It’s a reflection of life: sometimes times get hard and that’s when a lot of people through the ages have turned to books, both writing and reading them (Shakespeare had a lot to get out of his system, and he did it so well that we remember him 400 years later!). Young adults especially face a lot of pressure in their lives.
Here in libraries we’ve a got a brand new collection of books for young people between the ages of 13 and 18. The collection (Books on Prescription) was launched last week and they’re already flying off the shelves. There are books about depression, anxiety, eating disorders, self harm, living with autism and more. They are really helpful and some are funny too (you’ve got to see the funny side sometimes!). Some of the books are a bit like guides or reference books and some are fiction but based on real people and real lives. They’ve been chosen by young people with experience of mental health issues, and you can find them in your local library, browse the collection online or even have them recommended to you by your doctor.
Some titles include:
Can I tell you about eating disorders? A guide for friends, family and professionals. This book has been written for 7-15 year olds to help them understand and learn about different eating disorders.
Vicious: true stories by teens about bullying. Teens write about their experiences with bullying of all kinds; physical, verbal, relational and cyber.
Banish your body image thief. An imaginative workbook looking at what body image means and how it develops, and is packed with strategies to help you change how you think and act in order to build a positive body image.
Look at the Young Minds website for further sources of help and information. Don’t forget to have a look in your local library for our new Books on Prescription: ask a member of staff, or look for the BOP stickers on the spine.
This is a guest blog post by Megg Hewlett, Project Worker for Get Into Reading London. Over the last four years she has established and run the Book Break reading groups in the Royal Borough of Kensington and Chelsea.
It’s four years since the first Book Break shared reading groups began in Kensington and Chelsea. Since then we’ve read with people in many settings including libraries, hospitals, mental health services, schools, alcohol and drug services, community centres and workplaces.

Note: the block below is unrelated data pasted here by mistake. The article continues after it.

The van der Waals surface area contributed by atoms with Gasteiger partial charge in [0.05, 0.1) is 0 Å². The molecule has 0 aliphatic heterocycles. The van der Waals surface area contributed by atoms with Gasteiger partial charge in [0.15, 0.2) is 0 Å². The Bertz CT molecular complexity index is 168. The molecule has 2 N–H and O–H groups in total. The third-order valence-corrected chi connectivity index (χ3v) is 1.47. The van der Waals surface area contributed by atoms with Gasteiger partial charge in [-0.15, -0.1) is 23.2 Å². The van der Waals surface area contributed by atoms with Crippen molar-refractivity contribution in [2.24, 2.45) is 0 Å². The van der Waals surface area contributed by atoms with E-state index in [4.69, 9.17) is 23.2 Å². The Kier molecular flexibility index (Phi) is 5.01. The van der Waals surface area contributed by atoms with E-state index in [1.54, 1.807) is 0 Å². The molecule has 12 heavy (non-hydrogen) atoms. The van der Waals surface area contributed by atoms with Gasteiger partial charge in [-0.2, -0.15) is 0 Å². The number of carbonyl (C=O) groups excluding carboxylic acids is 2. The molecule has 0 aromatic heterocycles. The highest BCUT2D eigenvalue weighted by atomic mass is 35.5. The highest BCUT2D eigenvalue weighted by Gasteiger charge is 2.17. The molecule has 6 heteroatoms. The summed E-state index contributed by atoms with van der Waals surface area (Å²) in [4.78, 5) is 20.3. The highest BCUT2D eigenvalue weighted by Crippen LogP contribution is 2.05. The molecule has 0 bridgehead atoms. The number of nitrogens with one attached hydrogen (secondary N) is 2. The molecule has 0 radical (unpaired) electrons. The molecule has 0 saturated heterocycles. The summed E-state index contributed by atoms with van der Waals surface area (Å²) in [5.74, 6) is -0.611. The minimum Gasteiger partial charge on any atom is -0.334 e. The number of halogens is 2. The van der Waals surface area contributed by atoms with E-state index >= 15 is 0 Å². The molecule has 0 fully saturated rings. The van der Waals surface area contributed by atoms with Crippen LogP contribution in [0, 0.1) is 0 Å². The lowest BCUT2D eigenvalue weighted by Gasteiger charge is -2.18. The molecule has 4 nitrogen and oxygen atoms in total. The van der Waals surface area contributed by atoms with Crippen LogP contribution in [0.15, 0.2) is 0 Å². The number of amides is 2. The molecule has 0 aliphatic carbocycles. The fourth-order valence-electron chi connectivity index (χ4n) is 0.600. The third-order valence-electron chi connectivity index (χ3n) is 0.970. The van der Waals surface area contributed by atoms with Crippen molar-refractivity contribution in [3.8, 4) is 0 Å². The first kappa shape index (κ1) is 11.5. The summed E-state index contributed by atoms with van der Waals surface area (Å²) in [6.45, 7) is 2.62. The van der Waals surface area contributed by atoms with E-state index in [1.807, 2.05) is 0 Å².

Book Break is delivered by The Reader Organisation, an award-winning social enterprise working to connect people with great literature and each other, in partnership with Kensington and Chelsea libraries. There’s more information about Get Into Reading and The Reader Organisation on their website.
We create places where personal responses to books are freely shared. Our projects allow us to reach a diverse range of people, readers and non readers, extending the individual experience of literature and building strong mutually supportive communities that read together.
“You need it, you just don’t know you need it.”
Book Break groups are stimulating, friendly and non-pressured. They provide stability, support and enjoyment. All texts are read aloud so anyone can get involved – readers and non readers alike.
Groups are led by trained project workers and volunteers, meeting each week to read books and poems together in locations such as care homes, libraries, prisons, mental health centres, community centres, schools, hostels, refugee centres and workplaces. We read aloud, slowly, taking time over each text, allowing thoughts, connections and understanding to emerge.
“It’s not just about reading or getting to know the story. It’s about having our opinions about things as well.”
Members can choose to join in, or not, and at times the reading will stop to allow some talk about parts of the text, discussing what it might mean, or reflect on similar experiences of their own. The effects are subtle, and profound.
“Sometimes you can see different people having different ideas. You take something one way and someone else might take it a different way, and it makes you think. You respect other people’s opinions.”
A relaxed, friendly atmosphere is created in each group. Over time, people build up a confidence that enables them to tell their own stories, as well as to forge close relationships with fellow readers.
For some readers, this prompts new aspirations, and the searching out of further learning and support that will help rebuild their lives. For others, their reading group is a lifeline, helping to keep them on a more even keel. For all, it is a regular lift each week.
“It sets me up for the week”
Want to join one of our Book Break groups? Full details of when are where the groups meet can be found on the bibliotherapy page on Kensington and Chelsea libraries’ website. You can also contact me on email@example.com